WASHINGTON – The Senate Committee on Indian Affairs unanimously approved the nomination of Carl Artman to head the BIA following a confirmation hearing Sept. 14.
From Capitol Hill to Albuquerque, N.M., close observers of Indian affairs consider Artman a caretaker – a top official who is more likely to follow the course set for him than to forge a path on priorities of his own. The administration he serves will have only two years left in office by the time the full Senate confirms him (as it is expected to); the BIA budget for fiscal year 2007 is already all but officially in place; and Artman comes from within the BIA’s parent department, Interior, where he serves as associate solicitor for Indian affairs.
But if he’s a caretaker, he’s a welcome one. The top post at the BIA has been vacant since February 2005, and in that time the bureau has undergone reorganizations from within Interior and hostile court orders from without. Tribal concern for the BIA’s perceived-to-be shrunken position within the federal bureaucracy has been rampant.
Artman’s Indian-specific legal expertise and his previous tenure as the Washington representative of his own tribe, the Oneidas of Wisconsin, may stand the bureau in especially good stead if Interior still has to confront litigation over the Individual Indian Money trust in the 110th Congress, beginning next January. The SCIA has been stymied so far in its efforts to legislate a settlement in the long-running case known as Cobell, in part by a slow pace of response to its draft proposals at Interior and the Department of Justice. Sen. John McCain, R-Ariz., the committee chairman until the end of the current 109th Congress, complained publicly about the administration’s presumed inertia and charged Artman with carrying the message to his superiors at Interior. McCain and his vice chairman on the committee, Sen. Byron Dorgan, D-N.D., also sent a letter requesting action to Secretary of Interior Dirk Kempthorne.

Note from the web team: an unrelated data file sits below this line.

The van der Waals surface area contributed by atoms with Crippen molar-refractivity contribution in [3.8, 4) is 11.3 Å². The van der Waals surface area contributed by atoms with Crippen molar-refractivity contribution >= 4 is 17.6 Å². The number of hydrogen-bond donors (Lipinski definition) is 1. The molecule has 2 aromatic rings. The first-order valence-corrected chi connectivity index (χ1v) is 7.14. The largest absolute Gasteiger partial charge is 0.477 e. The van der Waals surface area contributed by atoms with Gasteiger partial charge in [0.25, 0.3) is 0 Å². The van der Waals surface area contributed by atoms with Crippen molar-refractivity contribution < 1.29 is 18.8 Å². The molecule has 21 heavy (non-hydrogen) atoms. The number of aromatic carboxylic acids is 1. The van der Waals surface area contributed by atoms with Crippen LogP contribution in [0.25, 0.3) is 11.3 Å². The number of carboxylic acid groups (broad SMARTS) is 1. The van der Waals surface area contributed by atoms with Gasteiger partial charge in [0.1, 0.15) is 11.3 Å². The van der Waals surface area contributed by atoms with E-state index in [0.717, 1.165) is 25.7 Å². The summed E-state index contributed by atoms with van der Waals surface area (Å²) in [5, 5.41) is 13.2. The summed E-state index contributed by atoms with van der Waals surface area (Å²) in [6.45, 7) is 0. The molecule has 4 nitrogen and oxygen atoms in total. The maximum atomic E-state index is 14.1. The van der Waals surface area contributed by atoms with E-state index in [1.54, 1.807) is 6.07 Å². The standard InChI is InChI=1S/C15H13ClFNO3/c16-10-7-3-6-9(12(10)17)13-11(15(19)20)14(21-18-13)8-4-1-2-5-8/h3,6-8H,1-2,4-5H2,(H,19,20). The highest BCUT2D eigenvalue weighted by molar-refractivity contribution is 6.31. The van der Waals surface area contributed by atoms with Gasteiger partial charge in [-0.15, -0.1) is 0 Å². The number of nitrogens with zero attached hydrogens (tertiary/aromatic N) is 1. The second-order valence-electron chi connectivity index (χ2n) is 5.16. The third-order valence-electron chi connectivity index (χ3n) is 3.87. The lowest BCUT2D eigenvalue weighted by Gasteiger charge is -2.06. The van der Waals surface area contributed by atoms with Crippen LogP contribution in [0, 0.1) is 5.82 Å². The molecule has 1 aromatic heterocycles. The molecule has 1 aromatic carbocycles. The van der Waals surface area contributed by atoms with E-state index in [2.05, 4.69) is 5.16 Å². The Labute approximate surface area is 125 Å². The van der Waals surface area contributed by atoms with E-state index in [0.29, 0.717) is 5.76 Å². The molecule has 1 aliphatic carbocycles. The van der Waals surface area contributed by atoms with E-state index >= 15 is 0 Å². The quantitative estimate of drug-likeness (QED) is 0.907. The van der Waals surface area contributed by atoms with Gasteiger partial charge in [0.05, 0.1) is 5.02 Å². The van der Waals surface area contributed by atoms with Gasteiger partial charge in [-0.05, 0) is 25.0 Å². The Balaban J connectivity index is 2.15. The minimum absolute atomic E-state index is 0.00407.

In addition to forceful remarks in support of tribal sovereignty and against the full range of well-known “societal plagues” that beset Indian country, Artman offered his support for a settlement in Cobell. “Resolution to this matter is critical, whether it comes from Congress, the administration or the courts. From whatever quarter it hales, if confirmed, I will assist in its development and implementation. The sooner this litigation ends, the sooner we improve our relationship with tribes and the sooner we increase for Indians and Alaska Natives the impact of the benefits of that relationship.”